May 19, 2022
As part of the landmark agreement to modernize California’s Medical Injury Compensation Reform Act (MICRA), proponents of the so-called Fairness for Injured Patients Act (FIPA) today withdrew the initiative from the November ballot, precluding a costly political battle.
“Withdrawing the initiative is an important step in the MICRA Modernization agreement and is an example of what is possible when two opposing sides come together and negotiate in good faith,” says California Medical Association (CMA) President Robert E. Wailes, M.D. “We appreciate the ballot measure proponents for delivering on their promise and we look forward to this watershed agreement becoming law, to ensure the future stability of our health care delivery system, while providing fair compensation for injured patients.”
The landmark agreement was reached by Californians Allied for Patient Protection (CAPP)—the large and diverse coalition working to protect access to health care through MICRA—along with the initiative’s proponents and the Consumer Attorneys of California, the state’s largest organization representing plaintiffs’ attorneys. The agreement was codified in Assembly Bill 35, which passed through the California Legislature with nearly unanimous support, demonstrating broad bipartisan support.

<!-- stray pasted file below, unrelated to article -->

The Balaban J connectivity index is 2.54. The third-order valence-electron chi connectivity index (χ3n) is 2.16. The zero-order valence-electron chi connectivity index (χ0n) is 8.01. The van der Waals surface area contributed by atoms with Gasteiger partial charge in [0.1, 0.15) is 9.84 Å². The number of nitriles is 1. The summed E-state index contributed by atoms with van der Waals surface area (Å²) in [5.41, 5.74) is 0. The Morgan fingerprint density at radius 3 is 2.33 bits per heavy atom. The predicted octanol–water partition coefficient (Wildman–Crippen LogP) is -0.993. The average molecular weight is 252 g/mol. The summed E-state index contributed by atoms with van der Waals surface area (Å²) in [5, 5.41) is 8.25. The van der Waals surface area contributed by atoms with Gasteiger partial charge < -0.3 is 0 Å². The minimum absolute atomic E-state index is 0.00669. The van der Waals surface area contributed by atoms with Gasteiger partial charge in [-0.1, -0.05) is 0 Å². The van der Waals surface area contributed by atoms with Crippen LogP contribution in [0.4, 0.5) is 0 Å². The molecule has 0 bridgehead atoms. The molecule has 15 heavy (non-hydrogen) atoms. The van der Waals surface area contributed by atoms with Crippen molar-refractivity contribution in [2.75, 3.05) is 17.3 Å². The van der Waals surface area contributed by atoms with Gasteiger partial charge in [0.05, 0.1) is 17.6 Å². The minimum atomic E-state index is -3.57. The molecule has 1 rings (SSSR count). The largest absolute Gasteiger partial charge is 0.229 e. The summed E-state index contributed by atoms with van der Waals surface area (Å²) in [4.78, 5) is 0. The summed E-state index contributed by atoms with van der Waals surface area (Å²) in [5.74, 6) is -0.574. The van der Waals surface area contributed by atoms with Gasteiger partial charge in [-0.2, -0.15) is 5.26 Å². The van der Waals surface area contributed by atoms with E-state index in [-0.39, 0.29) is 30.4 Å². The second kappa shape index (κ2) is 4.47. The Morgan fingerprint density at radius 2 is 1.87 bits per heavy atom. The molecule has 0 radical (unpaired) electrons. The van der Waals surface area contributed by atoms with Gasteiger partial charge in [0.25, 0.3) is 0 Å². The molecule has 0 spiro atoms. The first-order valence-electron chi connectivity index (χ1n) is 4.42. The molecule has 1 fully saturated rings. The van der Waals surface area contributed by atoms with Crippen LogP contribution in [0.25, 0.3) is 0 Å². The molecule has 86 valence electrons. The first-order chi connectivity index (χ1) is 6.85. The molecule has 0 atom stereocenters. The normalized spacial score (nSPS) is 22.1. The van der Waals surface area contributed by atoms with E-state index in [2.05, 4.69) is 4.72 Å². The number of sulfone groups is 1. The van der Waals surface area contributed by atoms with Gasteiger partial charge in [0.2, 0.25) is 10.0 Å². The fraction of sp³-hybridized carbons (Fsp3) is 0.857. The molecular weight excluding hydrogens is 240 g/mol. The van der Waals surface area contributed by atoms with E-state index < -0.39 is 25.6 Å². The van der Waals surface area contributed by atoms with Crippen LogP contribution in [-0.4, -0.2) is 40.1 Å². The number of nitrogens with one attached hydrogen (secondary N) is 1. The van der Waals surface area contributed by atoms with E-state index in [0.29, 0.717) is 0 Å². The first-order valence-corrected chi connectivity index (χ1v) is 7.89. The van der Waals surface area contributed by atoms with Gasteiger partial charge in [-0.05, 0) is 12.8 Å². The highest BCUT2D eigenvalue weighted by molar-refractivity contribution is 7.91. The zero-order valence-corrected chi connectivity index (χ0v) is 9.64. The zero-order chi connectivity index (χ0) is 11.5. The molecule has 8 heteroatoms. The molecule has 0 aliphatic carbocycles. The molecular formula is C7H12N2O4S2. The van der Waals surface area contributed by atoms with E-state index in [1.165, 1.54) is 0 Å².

The initiative cannot be returned to the November 2022 ballot. AB 35 is now on the governor’s desk awaiting his signature.
For more information, visit cmadocs.org/micra.